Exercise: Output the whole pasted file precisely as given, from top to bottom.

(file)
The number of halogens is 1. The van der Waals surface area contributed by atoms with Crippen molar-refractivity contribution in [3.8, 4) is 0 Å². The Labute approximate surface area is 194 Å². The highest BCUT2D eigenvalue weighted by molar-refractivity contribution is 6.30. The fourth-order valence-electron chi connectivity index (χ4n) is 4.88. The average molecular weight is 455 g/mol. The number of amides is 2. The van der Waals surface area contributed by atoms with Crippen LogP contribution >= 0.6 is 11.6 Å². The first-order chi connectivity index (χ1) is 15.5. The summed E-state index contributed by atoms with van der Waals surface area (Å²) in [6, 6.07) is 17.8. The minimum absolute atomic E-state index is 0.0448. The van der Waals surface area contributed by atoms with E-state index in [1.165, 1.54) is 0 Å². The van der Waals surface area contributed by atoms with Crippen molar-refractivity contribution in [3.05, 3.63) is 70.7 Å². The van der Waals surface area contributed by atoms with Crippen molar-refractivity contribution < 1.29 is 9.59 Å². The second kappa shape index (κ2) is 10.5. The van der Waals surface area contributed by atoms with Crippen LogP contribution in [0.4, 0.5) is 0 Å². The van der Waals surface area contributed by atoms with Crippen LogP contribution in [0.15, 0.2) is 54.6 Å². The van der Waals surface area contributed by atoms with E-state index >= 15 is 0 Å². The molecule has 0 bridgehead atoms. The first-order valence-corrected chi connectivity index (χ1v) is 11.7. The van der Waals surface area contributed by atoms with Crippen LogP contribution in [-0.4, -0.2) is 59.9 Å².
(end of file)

The number of halogens is 1. The van der Waals surface area contributed by atoms with Crippen molar-refractivity contribution in [3.8, 4) is 0 Å². The Labute approximate surface area is 194 Å². The highest BCUT2D eigenvalue weighted by molar-refractivity contribution is 6.30. The fourth-order valence-electron chi connectivity index (χ4n) is 4.88. The average molecular weight is 455 g/mol. The number of amides is 2. The van der Waals surface area contributed by atoms with Crippen LogP contribution >= 0.6 is 11.6 Å². The first-order chi connectivity index (χ1) is 15.5. The summed E-state index contributed by atoms with van der Waals surface area (Å²) in [6, 6.07) is 17.8. The minimum absolute atomic E-state index is 0.0448. The van der Waals surface area contributed by atoms with E-state index in [1.165, 1.54) is 0 Å². The van der Waals surface area contributed by atoms with Crippen molar-refractivity contribution in [3.05, 3.63) is 70.7 Å². The van der Waals surface area contributed by atoms with Crippen molar-refractivity contribution < 1.29 is 9.59 Å². The second kappa shape index (κ2) is 10.5. The van der Waals surface area contributed by atoms with Crippen LogP contribution in [0.4, 0.5) is 0 Å². The van der Waals surface area contributed by atoms with Crippen LogP contribution in [0.15, 0.2) is 54.6 Å². The van der Waals surface area contributed by atoms with E-state index >= 15 is 0 Å². The molecule has 0 bridgehead atoms. The first-order valence-corrected chi connectivity index (χ1v) is 11.7. The van der Waals surface area contributed by atoms with Crippen LogP contribution in [-0.4, -0.2) is 59.9 Å².